I don’t know about Ottawa, but here (SK and AB), the smaller butchers get locally grown meats, and might be willing to give information on where they get it from. For example, my uncle supplies a Regina butcher shop with free range lamb when they need it, but also does private deals with individuals for a single animal. It’s usually cheaper to buy from the source. Although now that I think about it, I’m not sure many butchers would give that information away. Or you may have more luck chatting up vendors in the farmer’s market, like was mentioned above.

And I hate to nitpick, but is your bread vegan? Most bread has butter/eggs/milk… I know I’m being a bit of an ass, don’t mean to put down what you’re doing, I really admire your decision to eat healthier and more ethically.

33 | andrea

April 17th, 2009 at 11:44 am


I think local sources are the way to go too.

Amy: As for my bread, yes, I’ve been checking and so far what I’ve eaten doesn’t contain egg or dairy. :)

34 | Gwen

April 17th, 2009 at 4:23 pm


After choosing my organics path a while back, this has been a constant topic of discussion for my husband and I. In the past year, we have totally cut out red meat (well I have anyways, he will eat it occasionally if he goes out to lunch with co-workers) I don’t cook it at all. Pork is out as well (except for the occasional slice of bacon…I *loves* it like you do!) We eat chicken and fish. There are so many reasons that we have gone this road. Dairy is something else that I have cut back on drastically. I LOVE cheese, which is why I don’t think I can cut it out 100%. Anyhow, this is what I have been doing for the past while and I feel great and can’t imagine ever biting into a steak again :)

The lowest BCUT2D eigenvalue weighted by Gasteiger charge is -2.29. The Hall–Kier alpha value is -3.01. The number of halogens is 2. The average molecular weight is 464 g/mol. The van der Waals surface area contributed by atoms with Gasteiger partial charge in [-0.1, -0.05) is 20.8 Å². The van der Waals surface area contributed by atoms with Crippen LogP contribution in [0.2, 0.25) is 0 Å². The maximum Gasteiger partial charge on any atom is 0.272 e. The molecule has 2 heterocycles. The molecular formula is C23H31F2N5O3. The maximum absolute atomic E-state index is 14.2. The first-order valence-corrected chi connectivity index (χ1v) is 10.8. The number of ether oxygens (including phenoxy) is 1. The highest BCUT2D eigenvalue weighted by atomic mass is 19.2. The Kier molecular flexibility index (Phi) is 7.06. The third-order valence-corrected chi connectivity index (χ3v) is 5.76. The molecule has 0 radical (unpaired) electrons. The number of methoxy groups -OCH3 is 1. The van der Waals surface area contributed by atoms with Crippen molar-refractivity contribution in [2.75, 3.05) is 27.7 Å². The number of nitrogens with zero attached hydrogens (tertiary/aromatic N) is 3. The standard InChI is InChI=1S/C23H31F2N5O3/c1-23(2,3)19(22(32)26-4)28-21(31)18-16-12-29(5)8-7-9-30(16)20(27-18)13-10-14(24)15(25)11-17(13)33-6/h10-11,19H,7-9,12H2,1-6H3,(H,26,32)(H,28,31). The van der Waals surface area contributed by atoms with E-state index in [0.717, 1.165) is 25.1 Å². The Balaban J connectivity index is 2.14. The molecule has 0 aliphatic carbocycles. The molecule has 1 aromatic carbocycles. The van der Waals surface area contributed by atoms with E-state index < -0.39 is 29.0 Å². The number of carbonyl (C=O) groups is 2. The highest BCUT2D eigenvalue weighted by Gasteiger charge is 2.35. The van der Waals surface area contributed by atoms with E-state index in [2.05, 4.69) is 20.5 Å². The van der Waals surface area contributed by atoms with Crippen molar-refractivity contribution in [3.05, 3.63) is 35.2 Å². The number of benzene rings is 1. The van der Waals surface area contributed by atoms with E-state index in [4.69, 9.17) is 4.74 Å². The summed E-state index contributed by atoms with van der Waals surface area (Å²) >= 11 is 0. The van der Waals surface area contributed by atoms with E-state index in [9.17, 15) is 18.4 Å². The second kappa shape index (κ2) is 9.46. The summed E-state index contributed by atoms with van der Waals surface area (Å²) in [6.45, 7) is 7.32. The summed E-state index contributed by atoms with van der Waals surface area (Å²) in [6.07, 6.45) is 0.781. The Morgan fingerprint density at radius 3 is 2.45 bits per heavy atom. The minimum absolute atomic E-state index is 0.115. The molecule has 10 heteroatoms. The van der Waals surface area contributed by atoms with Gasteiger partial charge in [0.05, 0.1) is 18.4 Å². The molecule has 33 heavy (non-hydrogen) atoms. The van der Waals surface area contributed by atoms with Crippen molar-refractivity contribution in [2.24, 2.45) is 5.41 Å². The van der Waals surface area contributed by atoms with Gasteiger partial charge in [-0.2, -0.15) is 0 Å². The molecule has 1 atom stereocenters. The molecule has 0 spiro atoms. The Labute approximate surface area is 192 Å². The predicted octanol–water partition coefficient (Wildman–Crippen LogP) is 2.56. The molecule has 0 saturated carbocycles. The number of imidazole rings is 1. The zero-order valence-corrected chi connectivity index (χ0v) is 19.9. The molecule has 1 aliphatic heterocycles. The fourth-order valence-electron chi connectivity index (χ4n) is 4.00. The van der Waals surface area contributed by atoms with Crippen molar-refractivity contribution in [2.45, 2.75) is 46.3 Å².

35 | VB6* with a drizzle of olive oil >> a peek inside the fishbowl

August 2nd, 2009 at 8:56 am


[…] A few months ago I read a book called Food Mattersin which author Mark Bittman wrote about his decision to become a part-time vegan, that is, turning two out of three daily meals (i.e. breakfast and lunch) into vegan meals. It made sense to me. I wanted to reduce the amount of meat/dairy/eggs I ate too, not just for health reasons, but for environmental ones as well. I first wrote about it here. […]

comment form:


Stay in touch

Me and my pet projects

Ottawa Bucket list

Subscribe via email

Enter your email address to subscribe to this blog and receive notifications of new posts by email.

The Obligatory Blurb

My name is Andrea and I live in the Westboro area of Ottawa with my husband Mark and our dog Piper who is kind of a big deal on Instagram. We also have two human daughters: Emma (20) and Sarah (18). During the day I work as a writer at The Royal Ottawa Mental Health Centre. I am a longtime Ottawa blogger and I've occupied this little corner of the WWW since 1999. The Fishbowl is my whiteboard, water cooler, and journal, all rolled into one. I'm passionate about healthy living, arts and culture, family travel, great gear, good food, and sharing the best of Ottawa for families. I also love vegetables, photography, gadgets, and great design.

If you'd like to contact me, please use this form. If you're so inclined, you can read more about me here. Thank you for visiting!


Connect with me at these places too!

On the nightstand

All hail the mighty Twitter